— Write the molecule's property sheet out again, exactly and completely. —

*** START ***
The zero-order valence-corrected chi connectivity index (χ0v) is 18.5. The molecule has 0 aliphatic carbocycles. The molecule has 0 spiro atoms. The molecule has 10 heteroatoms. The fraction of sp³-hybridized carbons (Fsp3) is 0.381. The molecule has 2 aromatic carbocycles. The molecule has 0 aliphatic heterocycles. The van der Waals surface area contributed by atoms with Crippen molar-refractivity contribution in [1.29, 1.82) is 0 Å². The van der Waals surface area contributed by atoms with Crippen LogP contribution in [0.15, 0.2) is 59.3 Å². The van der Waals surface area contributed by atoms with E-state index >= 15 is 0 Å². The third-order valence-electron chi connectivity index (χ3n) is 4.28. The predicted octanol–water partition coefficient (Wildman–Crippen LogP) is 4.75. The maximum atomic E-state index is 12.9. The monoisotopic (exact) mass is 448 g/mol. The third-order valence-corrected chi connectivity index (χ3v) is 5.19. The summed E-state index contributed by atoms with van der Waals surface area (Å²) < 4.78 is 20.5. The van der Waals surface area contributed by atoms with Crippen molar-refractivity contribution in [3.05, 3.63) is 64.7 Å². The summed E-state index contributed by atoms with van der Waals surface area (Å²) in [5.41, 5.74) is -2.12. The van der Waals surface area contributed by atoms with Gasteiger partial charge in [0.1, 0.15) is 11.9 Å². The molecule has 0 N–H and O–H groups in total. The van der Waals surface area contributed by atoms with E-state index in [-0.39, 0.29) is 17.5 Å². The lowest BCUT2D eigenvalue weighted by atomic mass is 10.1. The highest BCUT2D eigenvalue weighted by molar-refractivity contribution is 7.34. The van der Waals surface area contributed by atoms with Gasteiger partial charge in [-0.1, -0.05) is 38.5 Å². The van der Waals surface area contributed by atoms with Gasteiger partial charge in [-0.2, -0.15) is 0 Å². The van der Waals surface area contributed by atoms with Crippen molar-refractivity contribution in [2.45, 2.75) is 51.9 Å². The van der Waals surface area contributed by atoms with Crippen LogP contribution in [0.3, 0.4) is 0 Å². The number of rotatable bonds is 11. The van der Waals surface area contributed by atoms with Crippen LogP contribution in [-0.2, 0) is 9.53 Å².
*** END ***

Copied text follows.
The zero-order valence-corrected chi connectivity index (χ0v) is 18.5. The molecule has 0 aliphatic carbocycles. The molecule has 0 spiro atoms. The molecule has 10 heteroatoms. The fraction of sp³-hybridized carbons (Fsp3) is 0.381. The molecule has 2 aromatic carbocycles. The molecule has 0 aliphatic heterocycles. The van der Waals surface area contributed by atoms with Crippen molar-refractivity contribution in [1.29, 1.82) is 0 Å². The van der Waals surface area contributed by atoms with Crippen LogP contribution in [0.15, 0.2) is 59.3 Å². The van der Waals surface area contributed by atoms with E-state index >= 15 is 0 Å². The third-order valence-electron chi connectivity index (χ3n) is 4.28. The predicted octanol–water partition coefficient (Wildman–Crippen LogP) is 4.75. The maximum atomic E-state index is 12.9. The monoisotopic (exact) mass is 448 g/mol. The third-order valence-corrected chi connectivity index (χ3v) is 5.19. The summed E-state index contributed by atoms with van der Waals surface area (Å²) < 4.78 is 20.5. The van der Waals surface area contributed by atoms with Crippen molar-refractivity contribution in [3.05, 3.63) is 64.7 Å². The summed E-state index contributed by atoms with van der Waals surface area (Å²) in [5.41, 5.74) is -2.12. The van der Waals surface area contributed by atoms with Gasteiger partial charge in [0.1, 0.15) is 11.9 Å². The molecule has 0 N–H and O–H groups in total. The van der Waals surface area contributed by atoms with E-state index in [-0.39, 0.29) is 17.5 Å². The lowest BCUT2D eigenvalue weighted by atomic mass is 10.1. The highest BCUT2D eigenvalue weighted by molar-refractivity contribution is 7.34. The van der Waals surface area contributed by atoms with Gasteiger partial charge in [-0.1, -0.05) is 38.5 Å². The van der Waals surface area contributed by atoms with Gasteiger partial charge in [-0.2, -0.15) is 0 Å². The van der Waals surface area contributed by atoms with Crippen molar-refractivity contribution in [2.45, 2.75) is 51.9 Å². The van der Waals surface area contributed by atoms with Crippen LogP contribution in [0.3, 0.4) is 0 Å². The number of rotatable bonds is 11. The van der Waals surface area contributed by atoms with Crippen LogP contribution in [-0.2, 0) is 9.53 Å².